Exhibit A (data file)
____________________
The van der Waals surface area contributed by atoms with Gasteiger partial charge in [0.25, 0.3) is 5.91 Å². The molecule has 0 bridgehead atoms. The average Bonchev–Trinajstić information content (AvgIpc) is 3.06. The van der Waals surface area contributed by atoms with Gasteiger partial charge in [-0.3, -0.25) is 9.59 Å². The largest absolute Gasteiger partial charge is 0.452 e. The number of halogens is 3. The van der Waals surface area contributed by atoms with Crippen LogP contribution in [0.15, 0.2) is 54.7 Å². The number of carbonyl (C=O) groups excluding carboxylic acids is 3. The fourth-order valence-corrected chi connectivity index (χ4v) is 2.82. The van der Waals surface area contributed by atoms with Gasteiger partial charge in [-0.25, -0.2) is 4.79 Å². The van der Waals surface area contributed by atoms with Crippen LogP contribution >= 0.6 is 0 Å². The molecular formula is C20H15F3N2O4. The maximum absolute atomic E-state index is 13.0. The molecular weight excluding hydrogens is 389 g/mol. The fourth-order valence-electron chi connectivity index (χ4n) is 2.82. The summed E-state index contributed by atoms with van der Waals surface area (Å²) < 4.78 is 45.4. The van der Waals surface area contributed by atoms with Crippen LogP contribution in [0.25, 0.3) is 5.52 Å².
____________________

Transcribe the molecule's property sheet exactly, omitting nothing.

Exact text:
The van der Waals surface area contributed by atoms with Gasteiger partial charge in [0.25, 0.3) is 5.91 Å². The molecule has 0 bridgehead atoms. The average Bonchev–Trinajstić information content (AvgIpc) is 3.06. The van der Waals surface area contributed by atoms with Gasteiger partial charge in [-0.3, -0.25) is 9.59 Å². The largest absolute Gasteiger partial charge is 0.452 e. The number of halogens is 3. The van der Waals surface area contributed by atoms with Crippen LogP contribution in [0.15, 0.2) is 54.7 Å². The number of carbonyl (C=O) groups excluding carboxylic acids is 3. The fourth-order valence-corrected chi connectivity index (χ4v) is 2.82. The van der Waals surface area contributed by atoms with Gasteiger partial charge in [-0.25, -0.2) is 4.79 Å². The van der Waals surface area contributed by atoms with Crippen LogP contribution >= 0.6 is 0 Å². The molecular formula is C20H15F3N2O4. The maximum absolute atomic E-state index is 13.0. The molecular weight excluding hydrogens is 389 g/mol. The fourth-order valence-electron chi connectivity index (χ4n) is 2.82. The summed E-state index contributed by atoms with van der Waals surface area (Å²) < 4.78 is 45.4. The van der Waals surface area contributed by atoms with Crippen LogP contribution in [0.25, 0.3) is 5.52 Å².